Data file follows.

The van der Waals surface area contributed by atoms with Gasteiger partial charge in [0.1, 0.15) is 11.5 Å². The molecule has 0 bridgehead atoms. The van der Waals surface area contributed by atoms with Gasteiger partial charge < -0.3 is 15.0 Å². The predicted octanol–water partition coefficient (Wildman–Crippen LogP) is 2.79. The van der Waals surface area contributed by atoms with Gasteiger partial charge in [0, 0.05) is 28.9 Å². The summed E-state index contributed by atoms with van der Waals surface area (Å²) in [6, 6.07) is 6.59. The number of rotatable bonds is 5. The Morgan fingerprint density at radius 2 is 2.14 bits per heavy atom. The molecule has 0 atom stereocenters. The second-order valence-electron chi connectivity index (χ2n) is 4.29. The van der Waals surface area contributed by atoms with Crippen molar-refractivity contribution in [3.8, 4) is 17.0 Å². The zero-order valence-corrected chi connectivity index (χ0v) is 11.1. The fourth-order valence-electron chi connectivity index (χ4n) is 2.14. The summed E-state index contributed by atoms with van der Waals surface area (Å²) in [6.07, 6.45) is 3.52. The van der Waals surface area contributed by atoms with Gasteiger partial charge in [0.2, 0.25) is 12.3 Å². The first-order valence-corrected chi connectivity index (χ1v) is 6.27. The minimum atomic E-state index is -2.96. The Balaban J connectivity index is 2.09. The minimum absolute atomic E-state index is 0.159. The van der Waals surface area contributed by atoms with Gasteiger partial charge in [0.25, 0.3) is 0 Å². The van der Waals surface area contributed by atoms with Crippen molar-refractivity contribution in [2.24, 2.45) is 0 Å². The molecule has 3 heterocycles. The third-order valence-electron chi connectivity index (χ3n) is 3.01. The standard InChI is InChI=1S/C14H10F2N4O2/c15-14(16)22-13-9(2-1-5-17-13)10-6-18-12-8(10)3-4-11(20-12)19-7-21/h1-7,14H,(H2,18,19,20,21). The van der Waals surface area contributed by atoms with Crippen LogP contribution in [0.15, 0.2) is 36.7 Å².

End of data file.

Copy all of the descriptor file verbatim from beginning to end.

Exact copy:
The van der Waals surface area contributed by atoms with Gasteiger partial charge in [0.1, 0.15) is 11.5 Å². The molecule has 0 bridgehead atoms. The van der Waals surface area contributed by atoms with Gasteiger partial charge < -0.3 is 15.0 Å². The predicted octanol–water partition coefficient (Wildman–Crippen LogP) is 2.79. The van der Waals surface area contributed by atoms with Gasteiger partial charge in [0, 0.05) is 28.9 Å². The summed E-state index contributed by atoms with van der Waals surface area (Å²) in [6, 6.07) is 6.59. The number of rotatable bonds is 5. The Morgan fingerprint density at radius 2 is 2.14 bits per heavy atom. The molecule has 0 atom stereocenters. The second-order valence-electron chi connectivity index (χ2n) is 4.29. The van der Waals surface area contributed by atoms with Crippen molar-refractivity contribution in [3.8, 4) is 17.0 Å². The zero-order valence-corrected chi connectivity index (χ0v) is 11.1. The fourth-order valence-electron chi connectivity index (χ4n) is 2.14. The summed E-state index contributed by atoms with van der Waals surface area (Å²) in [6.07, 6.45) is 3.52. The van der Waals surface area contributed by atoms with Gasteiger partial charge in [0.2, 0.25) is 12.3 Å². The first-order valence-corrected chi connectivity index (χ1v) is 6.27. The minimum atomic E-state index is -2.96. The Balaban J connectivity index is 2.09. The minimum absolute atomic E-state index is 0.159. The van der Waals surface area contributed by atoms with Gasteiger partial charge in [0.25, 0.3) is 0 Å². The van der Waals surface area contributed by atoms with Crippen molar-refractivity contribution in [2.24, 2.45) is 0 Å². The molecule has 3 heterocycles. The third-order valence-electron chi connectivity index (χ3n) is 3.01. The standard InChI is InChI=1S/C14H10F2N4O2/c15-14(16)22-13-9(2-1-5-17-13)10-6-18-12-8(10)3-4-11(20-12)19-7-21/h1-7,14H,(H2,18,19,20,21). The van der Waals surface area contributed by atoms with Crippen LogP contribution in [0.15, 0.2) is 36.7 Å².